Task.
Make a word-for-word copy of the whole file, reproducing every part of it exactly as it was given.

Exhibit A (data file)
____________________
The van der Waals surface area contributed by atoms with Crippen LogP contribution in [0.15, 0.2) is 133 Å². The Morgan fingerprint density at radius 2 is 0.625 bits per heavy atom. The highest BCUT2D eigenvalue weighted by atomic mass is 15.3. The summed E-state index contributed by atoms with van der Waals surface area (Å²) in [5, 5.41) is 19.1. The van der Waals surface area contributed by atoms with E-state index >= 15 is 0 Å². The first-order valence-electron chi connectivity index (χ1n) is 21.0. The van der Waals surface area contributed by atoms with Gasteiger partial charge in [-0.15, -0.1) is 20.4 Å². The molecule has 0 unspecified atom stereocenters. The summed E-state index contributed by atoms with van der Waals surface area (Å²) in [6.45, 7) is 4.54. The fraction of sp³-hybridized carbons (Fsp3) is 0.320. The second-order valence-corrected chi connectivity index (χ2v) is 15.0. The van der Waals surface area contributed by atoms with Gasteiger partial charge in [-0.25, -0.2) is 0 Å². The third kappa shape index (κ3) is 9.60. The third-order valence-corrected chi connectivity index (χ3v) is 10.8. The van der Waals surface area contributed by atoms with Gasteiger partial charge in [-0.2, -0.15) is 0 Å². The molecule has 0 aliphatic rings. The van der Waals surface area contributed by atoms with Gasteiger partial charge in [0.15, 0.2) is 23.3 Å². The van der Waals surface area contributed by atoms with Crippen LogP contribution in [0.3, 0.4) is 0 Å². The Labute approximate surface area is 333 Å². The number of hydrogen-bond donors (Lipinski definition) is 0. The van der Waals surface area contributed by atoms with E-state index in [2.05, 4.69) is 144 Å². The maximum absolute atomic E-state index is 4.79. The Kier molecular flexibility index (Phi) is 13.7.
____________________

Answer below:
The van der Waals surface area contributed by atoms with Crippen LogP contribution in [0.15, 0.2) is 133 Å². The Morgan fingerprint density at radius 2 is 0.625 bits per heavy atom. The highest BCUT2D eigenvalue weighted by atomic mass is 15.3. The summed E-state index contributed by atoms with van der Waals surface area (Å²) in [5, 5.41) is 19.1. The van der Waals surface area contributed by atoms with E-state index >= 15 is 0 Å². The first-order valence-electron chi connectivity index (χ1n) is 21.0. The van der Waals surface area contributed by atoms with Gasteiger partial charge in [-0.15, -0.1) is 20.4 Å². The molecule has 0 unspecified atom stereocenters. The summed E-state index contributed by atoms with van der Waals surface area (Å²) in [6.45, 7) is 4.54. The fraction of sp³-hybridized carbons (Fsp3) is 0.320. The second-order valence-corrected chi connectivity index (χ2v) is 15.0. The van der Waals surface area contributed by atoms with Gasteiger partial charge in [-0.25, -0.2) is 0 Å². The third kappa shape index (κ3) is 9.60. The third-order valence-corrected chi connectivity index (χ3v) is 10.8. The van der Waals surface area contributed by atoms with Gasteiger partial charge in [-0.2, -0.15) is 0 Å². The molecule has 0 aliphatic rings. The van der Waals surface area contributed by atoms with Gasteiger partial charge in [0.15, 0.2) is 23.3 Å². The van der Waals surface area contributed by atoms with Crippen LogP contribution in [0.3, 0.4) is 0 Å². The Labute approximate surface area is 333 Å². The number of hydrogen-bond donors (Lipinski definition) is 0. The van der Waals surface area contributed by atoms with E-state index in [2.05, 4.69) is 144 Å². The maximum absolute atomic E-state index is 4.79. The Kier molecular flexibility index (Phi) is 13.7.